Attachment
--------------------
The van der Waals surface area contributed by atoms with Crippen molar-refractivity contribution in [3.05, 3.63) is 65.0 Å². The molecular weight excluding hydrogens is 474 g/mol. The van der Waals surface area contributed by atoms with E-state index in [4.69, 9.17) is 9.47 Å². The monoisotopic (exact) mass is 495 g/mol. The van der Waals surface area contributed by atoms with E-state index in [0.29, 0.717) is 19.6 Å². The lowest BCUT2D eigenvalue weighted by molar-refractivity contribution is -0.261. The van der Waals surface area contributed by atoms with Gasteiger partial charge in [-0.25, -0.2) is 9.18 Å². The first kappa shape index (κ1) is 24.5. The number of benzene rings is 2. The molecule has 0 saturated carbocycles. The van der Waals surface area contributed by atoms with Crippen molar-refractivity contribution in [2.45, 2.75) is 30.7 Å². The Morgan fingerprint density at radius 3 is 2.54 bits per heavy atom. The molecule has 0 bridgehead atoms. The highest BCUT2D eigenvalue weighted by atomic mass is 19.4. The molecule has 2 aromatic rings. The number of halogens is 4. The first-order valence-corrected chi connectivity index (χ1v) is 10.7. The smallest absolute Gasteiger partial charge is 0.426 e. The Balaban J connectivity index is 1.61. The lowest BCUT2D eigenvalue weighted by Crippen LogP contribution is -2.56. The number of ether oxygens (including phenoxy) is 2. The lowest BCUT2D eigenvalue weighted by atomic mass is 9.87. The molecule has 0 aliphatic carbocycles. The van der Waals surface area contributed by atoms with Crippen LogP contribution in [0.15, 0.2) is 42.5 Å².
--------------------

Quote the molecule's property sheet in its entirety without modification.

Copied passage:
The van der Waals surface area contributed by atoms with Crippen molar-refractivity contribution in [3.05, 3.63) is 65.0 Å². The molecular weight excluding hydrogens is 474 g/mol. The van der Waals surface area contributed by atoms with E-state index in [4.69, 9.17) is 9.47 Å². The monoisotopic (exact) mass is 495 g/mol. The van der Waals surface area contributed by atoms with E-state index in [0.29, 0.717) is 19.6 Å². The lowest BCUT2D eigenvalue weighted by molar-refractivity contribution is -0.261. The van der Waals surface area contributed by atoms with Gasteiger partial charge in [-0.25, -0.2) is 9.18 Å². The first kappa shape index (κ1) is 24.5. The number of benzene rings is 2. The molecule has 0 saturated carbocycles. The van der Waals surface area contributed by atoms with Crippen molar-refractivity contribution in [2.45, 2.75) is 30.7 Å². The Morgan fingerprint density at radius 3 is 2.54 bits per heavy atom. The molecule has 0 bridgehead atoms. The highest BCUT2D eigenvalue weighted by atomic mass is 19.4. The molecule has 2 aromatic rings. The number of halogens is 4. The first-order valence-corrected chi connectivity index (χ1v) is 10.7. The smallest absolute Gasteiger partial charge is 0.426 e. The Balaban J connectivity index is 1.61. The lowest BCUT2D eigenvalue weighted by Crippen LogP contribution is -2.56. The number of ether oxygens (including phenoxy) is 2. The lowest BCUT2D eigenvalue weighted by atomic mass is 9.87. The molecule has 0 aliphatic carbocycles. The van der Waals surface area contributed by atoms with Crippen LogP contribution in [0.15, 0.2) is 42.5 Å².